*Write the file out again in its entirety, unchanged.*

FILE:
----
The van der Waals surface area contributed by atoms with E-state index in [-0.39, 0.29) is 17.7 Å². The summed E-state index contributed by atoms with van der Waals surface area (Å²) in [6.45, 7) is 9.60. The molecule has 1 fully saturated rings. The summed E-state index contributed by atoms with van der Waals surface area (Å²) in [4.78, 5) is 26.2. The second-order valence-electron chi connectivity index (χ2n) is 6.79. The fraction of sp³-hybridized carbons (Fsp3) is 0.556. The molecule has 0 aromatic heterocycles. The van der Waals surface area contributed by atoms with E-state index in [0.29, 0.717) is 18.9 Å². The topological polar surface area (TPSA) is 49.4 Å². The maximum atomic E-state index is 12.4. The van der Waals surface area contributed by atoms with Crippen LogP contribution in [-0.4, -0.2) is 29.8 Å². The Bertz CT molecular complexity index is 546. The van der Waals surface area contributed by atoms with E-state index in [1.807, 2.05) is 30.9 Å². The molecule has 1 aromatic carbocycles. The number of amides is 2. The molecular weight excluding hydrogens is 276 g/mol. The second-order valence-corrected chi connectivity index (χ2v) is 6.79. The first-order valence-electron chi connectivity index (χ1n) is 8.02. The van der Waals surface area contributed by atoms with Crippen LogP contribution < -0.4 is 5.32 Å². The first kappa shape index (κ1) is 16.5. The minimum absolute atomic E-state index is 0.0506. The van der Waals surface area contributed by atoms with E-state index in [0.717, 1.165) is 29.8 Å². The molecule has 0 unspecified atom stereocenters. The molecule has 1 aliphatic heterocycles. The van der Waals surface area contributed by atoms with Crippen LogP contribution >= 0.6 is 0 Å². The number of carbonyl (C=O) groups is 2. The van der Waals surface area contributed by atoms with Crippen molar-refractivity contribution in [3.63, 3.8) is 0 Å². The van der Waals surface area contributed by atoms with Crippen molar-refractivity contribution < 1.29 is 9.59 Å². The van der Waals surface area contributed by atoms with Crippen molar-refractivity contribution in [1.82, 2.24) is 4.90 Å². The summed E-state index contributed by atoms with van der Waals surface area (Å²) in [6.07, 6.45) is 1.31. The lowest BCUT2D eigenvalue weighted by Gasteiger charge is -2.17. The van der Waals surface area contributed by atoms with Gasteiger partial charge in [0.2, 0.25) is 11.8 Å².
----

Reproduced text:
The van der Waals surface area contributed by atoms with E-state index in [-0.39, 0.29) is 17.7 Å². The summed E-state index contributed by atoms with van der Waals surface area (Å²) in [6.45, 7) is 9.60. The molecule has 1 fully saturated rings. The summed E-state index contributed by atoms with van der Waals surface area (Å²) in [4.78, 5) is 26.2. The second-order valence-electron chi connectivity index (χ2n) is 6.79. The fraction of sp³-hybridized carbons (Fsp3) is 0.556. The molecule has 0 aromatic heterocycles. The van der Waals surface area contributed by atoms with E-state index in [0.29, 0.717) is 18.9 Å². The topological polar surface area (TPSA) is 49.4 Å². The maximum atomic E-state index is 12.4. The van der Waals surface area contributed by atoms with Crippen LogP contribution in [-0.4, -0.2) is 29.8 Å². The Bertz CT molecular complexity index is 546. The van der Waals surface area contributed by atoms with E-state index in [1.807, 2.05) is 30.9 Å². The molecule has 1 aromatic carbocycles. The number of amides is 2. The molecular weight excluding hydrogens is 276 g/mol. The second-order valence-corrected chi connectivity index (χ2v) is 6.79. The first-order valence-electron chi connectivity index (χ1n) is 8.02. The van der Waals surface area contributed by atoms with Crippen LogP contribution < -0.4 is 5.32 Å². The first kappa shape index (κ1) is 16.5. The minimum absolute atomic E-state index is 0.0506. The van der Waals surface area contributed by atoms with E-state index in [0.717, 1.165) is 29.8 Å². The molecule has 0 unspecified atom stereocenters. The molecule has 1 aliphatic heterocycles. The van der Waals surface area contributed by atoms with Crippen LogP contribution >= 0.6 is 0 Å². The number of carbonyl (C=O) groups is 2. The van der Waals surface area contributed by atoms with Crippen molar-refractivity contribution in [3.63, 3.8) is 0 Å². The van der Waals surface area contributed by atoms with Crippen molar-refractivity contribution < 1.29 is 9.59 Å². The van der Waals surface area contributed by atoms with Crippen molar-refractivity contribution in [1.82, 2.24) is 4.90 Å². The summed E-state index contributed by atoms with van der Waals surface area (Å²) in [6.07, 6.45) is 1.31. The lowest BCUT2D eigenvalue weighted by Gasteiger charge is -2.17. The van der Waals surface area contributed by atoms with Gasteiger partial charge in [0.2, 0.25) is 11.8 Å².